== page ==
The summit, scheduled in conjunction with the EC-Council’s IS conference, Hacker Halted, will gather CISOs from the world’s “largest and most prestigious” enterprises to talk about how these types of extreme events affect their companies and what to do about it.

But what can a forum like this do to prevent data breaches? For one thing, it provides a venue for the exchange of ideas and information. For a long time, attackers have been well-organized and shared information freely. “But due to proprietary, governmental and other borders, we guardians of information do not share information as well as they do,” says Amber Williams, manager of strategic initiatives at the EC-Council. “This forum is designed to promote exchange of ideas and discussion, with six to seven experts per panel topic who will elicit a lot of responses from the audience as they go along.”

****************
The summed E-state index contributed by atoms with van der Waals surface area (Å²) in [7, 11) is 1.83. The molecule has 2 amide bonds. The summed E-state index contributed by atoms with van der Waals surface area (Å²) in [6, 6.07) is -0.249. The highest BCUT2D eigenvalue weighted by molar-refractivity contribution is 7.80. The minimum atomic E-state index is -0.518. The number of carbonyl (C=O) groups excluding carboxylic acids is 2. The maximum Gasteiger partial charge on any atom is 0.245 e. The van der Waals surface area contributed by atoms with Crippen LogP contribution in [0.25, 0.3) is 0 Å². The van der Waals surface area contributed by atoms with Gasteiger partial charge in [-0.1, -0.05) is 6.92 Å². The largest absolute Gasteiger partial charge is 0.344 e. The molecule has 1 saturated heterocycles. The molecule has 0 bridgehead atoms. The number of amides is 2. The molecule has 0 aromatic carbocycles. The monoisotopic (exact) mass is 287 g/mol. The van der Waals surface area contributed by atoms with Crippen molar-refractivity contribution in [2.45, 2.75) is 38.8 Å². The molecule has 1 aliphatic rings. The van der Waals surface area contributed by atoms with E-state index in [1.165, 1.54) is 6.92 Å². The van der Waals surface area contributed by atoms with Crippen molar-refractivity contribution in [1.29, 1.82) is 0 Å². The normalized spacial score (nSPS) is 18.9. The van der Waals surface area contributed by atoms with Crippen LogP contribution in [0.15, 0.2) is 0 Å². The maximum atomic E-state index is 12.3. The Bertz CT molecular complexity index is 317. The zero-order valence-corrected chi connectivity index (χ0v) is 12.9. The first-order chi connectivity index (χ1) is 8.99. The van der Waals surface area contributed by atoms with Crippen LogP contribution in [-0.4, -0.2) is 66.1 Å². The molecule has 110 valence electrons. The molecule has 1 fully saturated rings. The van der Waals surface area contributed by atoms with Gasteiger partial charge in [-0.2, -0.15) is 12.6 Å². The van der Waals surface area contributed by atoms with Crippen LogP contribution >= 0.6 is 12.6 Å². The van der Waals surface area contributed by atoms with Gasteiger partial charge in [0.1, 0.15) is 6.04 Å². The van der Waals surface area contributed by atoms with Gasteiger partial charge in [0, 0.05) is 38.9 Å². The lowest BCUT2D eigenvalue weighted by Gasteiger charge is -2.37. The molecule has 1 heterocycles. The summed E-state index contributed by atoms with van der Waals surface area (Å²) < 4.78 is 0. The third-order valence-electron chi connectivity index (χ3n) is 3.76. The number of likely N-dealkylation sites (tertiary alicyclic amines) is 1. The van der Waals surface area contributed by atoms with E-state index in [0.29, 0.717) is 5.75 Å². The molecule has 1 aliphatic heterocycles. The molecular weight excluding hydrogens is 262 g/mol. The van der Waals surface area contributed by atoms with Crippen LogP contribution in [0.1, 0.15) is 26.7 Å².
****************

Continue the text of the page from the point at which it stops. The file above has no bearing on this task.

That’s all well and good, but, according to Danny Lieberman, CTO of Software Associates, most CISOs and infosec professionals already know what needs to be done for appropriate security countermeasures. For example, encryption is a cornerstone of securing data at rest, and our latest InformationWeek Strategic Security Survey recommendation list includes better vetting of service providers.

The problem is getting the CEO to agree.

While the EC-Council’s Hacker Halted events see increasing attendance year on year, says Williams, the council is capping attendance for the Global CISO Forum at 200. The goal is to make high-level executives feel free to talk about not just best practices but the struggles they have had without fear of hurting their brands, she says.